Philistines (Heb. Pelishtim), a people which gave to the Holy Land the name of Palestine (from Pelesheth, the name of their own limited territory), though possessing only the portion on the S. coast bounded by the hilly regions of Dan, Ephraim, and Judah, and extending S. W. to the confines of Egypt. Their origin is uncertain, but it is probable that' portions of them came from lower Egypt (the " Philistines from Caphtor " of Amos and Caph-torim of Deuteronomy, according to Ebers and others). They were early settled in Palestine, having expelled the Avim, who occupied the same region before them. They are mentioned in the history of Abraham, and from fear of war with them Moses did not lead the Israelites through their country, which was the most direct route. From the time the Israelites passed over into the Holy Land, they were engaged in a perpetual conflict with this warlike people, especially during the time of the later judges, Samson, Eli, and Samuel. Saul, the first Hebrew king, fell in battle against them at Gilboa. David, who had slain their giant warrior Goliath, defeated them in several battles, and to some of his successors they paid tribute; but generally they were independent and carried on war against the Hebrew monarchs.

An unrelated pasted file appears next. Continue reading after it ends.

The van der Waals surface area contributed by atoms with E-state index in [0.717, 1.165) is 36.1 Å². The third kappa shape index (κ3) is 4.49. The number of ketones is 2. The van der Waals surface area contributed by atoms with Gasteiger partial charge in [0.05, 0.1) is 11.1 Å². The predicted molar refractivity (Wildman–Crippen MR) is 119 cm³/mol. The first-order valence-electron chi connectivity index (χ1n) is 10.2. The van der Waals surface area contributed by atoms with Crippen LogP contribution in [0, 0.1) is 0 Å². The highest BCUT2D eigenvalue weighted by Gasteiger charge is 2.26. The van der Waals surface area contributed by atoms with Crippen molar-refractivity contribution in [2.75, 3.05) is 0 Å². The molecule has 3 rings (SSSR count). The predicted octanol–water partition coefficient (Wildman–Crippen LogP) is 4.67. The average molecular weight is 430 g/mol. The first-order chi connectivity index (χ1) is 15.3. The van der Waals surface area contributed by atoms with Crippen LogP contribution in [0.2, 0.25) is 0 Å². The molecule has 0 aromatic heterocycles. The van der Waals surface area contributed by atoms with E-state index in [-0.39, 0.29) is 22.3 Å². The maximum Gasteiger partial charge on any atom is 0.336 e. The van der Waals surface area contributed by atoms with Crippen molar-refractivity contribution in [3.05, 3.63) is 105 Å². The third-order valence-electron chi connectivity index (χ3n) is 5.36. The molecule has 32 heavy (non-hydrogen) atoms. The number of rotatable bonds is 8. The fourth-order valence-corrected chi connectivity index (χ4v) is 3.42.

In the time of the Maccabees Philistia was subject to Syria, and subsequently it came under the power of the Romans. The leading Philistine cities, in early times ruled by separate but confederated princes (Heb. seranim), were Gaza, Ashdod or Azotus, Ascalon, Gath, and Ekron, which became rich and powerful in consequence of a large transit and maritime trade, stimulated by superior agricultural resources. The religion of the Philistines resembled that of the Phoenicians, their principal deities being the goddess Derceto, who was worshipped at Ascalon, and Dagon, whose chief temples were at Gaza and Ashdod. Derceto was probably identical with Asherah, whose image was a wooden statue or column, improperly rendered grove in the English Bible. Ekron was the principal seat of the worship of Baal-zebub, and to the oracle there Ahaziah, king of Israel, sent when he became sick. They had numerous priests and soothsayers, and in war carried about with them the images of their gods.